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I have a mini-system with only limited number of binaries (bash,cp,cat,sed, ...). I don't have tail command, and I am wondering if I could emulate tail functionality with sed

cat foo.txt | tail -n 10

I know that I can print lines 1-10 with sed cat foo.txt | sed -n '1,10p', but how would I print the last 10 lines?

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There is many useful sed scripts in one command line that you may need : sed one-line – Slyx Jan 1 '14 at 10:10
up vote 11 down vote accepted

You could do something like this:

sed -e :a -e '$q;N;11,$D;ba'
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sed -e :a -e '$q;N;11,$D;ba' foo to match the question. – Slyx Jan 1 '14 at 10:04
I have no idea how it works, but it works perfectly. Thanks a lot. – Martin Vegter Jan 1 '14 at 10:13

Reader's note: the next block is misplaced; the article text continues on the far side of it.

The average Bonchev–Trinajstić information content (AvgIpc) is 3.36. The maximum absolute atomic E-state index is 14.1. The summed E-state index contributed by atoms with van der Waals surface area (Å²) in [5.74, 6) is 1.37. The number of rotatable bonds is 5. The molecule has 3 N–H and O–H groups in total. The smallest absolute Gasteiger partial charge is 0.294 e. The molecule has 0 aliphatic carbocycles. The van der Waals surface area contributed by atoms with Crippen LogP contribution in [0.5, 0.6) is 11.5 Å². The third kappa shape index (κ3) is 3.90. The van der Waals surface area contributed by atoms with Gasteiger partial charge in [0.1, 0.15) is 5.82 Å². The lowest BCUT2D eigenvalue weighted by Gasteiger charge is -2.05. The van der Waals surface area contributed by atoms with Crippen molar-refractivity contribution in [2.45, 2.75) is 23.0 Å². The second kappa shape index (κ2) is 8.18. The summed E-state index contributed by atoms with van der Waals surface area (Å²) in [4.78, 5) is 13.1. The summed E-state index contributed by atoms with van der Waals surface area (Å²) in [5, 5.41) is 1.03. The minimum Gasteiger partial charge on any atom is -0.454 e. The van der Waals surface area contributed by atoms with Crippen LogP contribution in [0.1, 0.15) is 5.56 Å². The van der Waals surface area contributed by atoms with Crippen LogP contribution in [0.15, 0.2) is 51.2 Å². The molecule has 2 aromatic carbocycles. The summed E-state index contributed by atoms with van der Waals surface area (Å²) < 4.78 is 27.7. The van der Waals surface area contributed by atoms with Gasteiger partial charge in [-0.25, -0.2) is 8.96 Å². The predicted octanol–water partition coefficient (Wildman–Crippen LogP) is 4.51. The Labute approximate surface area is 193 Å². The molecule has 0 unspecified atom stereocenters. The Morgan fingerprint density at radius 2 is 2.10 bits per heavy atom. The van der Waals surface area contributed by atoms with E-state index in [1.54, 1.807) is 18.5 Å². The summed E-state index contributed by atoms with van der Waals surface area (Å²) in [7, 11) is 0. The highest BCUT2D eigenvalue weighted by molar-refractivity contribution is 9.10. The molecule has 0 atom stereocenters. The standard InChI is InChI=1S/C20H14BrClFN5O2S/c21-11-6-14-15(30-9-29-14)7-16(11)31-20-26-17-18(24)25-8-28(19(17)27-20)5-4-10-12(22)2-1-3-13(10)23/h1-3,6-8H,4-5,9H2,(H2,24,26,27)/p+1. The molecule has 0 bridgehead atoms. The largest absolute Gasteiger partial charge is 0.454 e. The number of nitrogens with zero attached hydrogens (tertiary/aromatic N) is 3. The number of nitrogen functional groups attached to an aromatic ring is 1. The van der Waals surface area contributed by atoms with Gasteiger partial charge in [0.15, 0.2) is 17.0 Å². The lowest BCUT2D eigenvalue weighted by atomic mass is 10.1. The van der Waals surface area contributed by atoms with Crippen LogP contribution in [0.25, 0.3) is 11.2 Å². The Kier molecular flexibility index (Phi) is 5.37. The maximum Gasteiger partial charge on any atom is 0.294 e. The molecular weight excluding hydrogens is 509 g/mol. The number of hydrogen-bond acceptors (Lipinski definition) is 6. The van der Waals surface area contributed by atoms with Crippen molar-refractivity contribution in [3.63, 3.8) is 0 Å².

tac foo |  sed -n '1,10p' | tac

but if you don't have tac, you can use only sed this way :

sed -n '1!G;h;$p' foo | sed -n '1,10p' | sed -n '1!G;h;$p'
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Is expr available with your system? Then you can try evaluating the desired line number after you have counted the total number of lines in the file.

I created a file named tmp containing the numbers from 1 to 20 in each line.

nlines=$(cat tmp | sed -n '$=')
cat tmp | sed -n $(expr $nlines - 9),"$nlines"p

Of course, you can use wc -l, if available.

The command to compute the total number of lines in the file is taken from sed one liners. However, I haven't checked if it works with empty files too.

P.S. If expr is not available, you can use subtract numbers in Bash as shown below:

cat tmp | sed -n $((nlines-9)),"$nlines"p
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